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A form of Privileged Communication passed from one individual to another, intended to be heard only by the individual addressed.
If this type of communication is made in the presence of a third party, whose presence is not necessary for such communication, it is not considered privileged. In certain cases, the presence of a third party might be required, as where there is a language barrier such that one of the individuals engaged in the confidential communication needs an interpreter.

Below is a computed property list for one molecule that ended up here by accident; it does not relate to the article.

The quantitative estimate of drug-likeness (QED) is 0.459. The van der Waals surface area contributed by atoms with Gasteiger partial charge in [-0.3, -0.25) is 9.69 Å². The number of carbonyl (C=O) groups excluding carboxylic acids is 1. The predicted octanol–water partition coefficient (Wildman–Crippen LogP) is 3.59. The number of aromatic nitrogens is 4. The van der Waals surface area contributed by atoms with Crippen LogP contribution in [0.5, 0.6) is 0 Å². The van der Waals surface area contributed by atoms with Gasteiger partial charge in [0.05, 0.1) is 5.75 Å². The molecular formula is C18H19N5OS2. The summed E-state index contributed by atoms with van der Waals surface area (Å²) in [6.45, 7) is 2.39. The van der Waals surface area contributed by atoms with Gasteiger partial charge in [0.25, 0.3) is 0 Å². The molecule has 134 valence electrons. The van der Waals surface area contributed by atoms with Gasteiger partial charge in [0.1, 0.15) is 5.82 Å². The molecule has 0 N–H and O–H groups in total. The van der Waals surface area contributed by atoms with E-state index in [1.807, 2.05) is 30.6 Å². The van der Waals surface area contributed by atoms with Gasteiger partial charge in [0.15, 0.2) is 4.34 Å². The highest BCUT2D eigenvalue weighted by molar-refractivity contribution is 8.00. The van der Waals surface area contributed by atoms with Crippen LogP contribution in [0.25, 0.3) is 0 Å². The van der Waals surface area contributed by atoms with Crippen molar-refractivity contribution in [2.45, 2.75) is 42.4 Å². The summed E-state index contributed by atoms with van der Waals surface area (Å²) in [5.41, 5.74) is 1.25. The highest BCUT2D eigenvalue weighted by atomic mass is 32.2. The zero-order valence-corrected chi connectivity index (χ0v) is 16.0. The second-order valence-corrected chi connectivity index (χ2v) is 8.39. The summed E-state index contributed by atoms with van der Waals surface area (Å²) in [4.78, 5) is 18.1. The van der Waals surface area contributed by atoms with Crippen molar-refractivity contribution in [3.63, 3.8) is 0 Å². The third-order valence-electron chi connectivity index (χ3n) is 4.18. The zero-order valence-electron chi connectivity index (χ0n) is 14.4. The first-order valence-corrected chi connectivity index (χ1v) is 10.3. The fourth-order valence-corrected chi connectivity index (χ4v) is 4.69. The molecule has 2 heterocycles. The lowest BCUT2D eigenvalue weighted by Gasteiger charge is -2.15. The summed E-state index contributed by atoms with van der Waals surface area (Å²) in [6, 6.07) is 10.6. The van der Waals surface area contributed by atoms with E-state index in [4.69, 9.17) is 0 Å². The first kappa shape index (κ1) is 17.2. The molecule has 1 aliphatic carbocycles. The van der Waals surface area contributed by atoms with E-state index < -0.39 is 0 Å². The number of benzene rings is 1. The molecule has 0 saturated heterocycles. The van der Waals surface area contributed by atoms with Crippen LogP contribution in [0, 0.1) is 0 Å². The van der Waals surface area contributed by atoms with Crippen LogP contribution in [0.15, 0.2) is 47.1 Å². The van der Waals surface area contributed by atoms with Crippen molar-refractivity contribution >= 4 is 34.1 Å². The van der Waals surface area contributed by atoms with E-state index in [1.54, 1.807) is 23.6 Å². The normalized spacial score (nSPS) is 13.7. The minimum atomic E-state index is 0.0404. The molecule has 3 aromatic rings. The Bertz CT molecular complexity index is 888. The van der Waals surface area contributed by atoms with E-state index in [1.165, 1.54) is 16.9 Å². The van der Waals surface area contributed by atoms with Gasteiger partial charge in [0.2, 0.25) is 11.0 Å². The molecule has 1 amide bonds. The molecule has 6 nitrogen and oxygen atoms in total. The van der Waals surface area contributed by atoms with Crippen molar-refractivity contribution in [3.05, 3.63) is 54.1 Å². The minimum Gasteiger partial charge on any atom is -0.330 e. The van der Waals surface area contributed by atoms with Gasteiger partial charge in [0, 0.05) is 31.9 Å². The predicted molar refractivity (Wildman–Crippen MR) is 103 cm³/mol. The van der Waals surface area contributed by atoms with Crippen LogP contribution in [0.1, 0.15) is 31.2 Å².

n. certain written communications which can be kept confidential and need not be disclosed in court as evidence, answered by a witness either in depositions or trial, or provided to the parties to a lawsuit or their attorneys. This is based on the inherent private relationship between the person communicating and the confidante's occupation or relationship to him/her. They include communications between husband and wife, lawyer and client, physician or other medical person (most therapists) and patient, minister or priest and parishioner (or anyone seeking spiritual help), and journalist and source in some states. Moral conflicts may arise when a murderer or child molester confesses to his/her priest, who is pledged to silence and confidentiality by his priestly vows, and cannot reveal the confession in legal cases. (See: privileged communication, attorney-client privilege)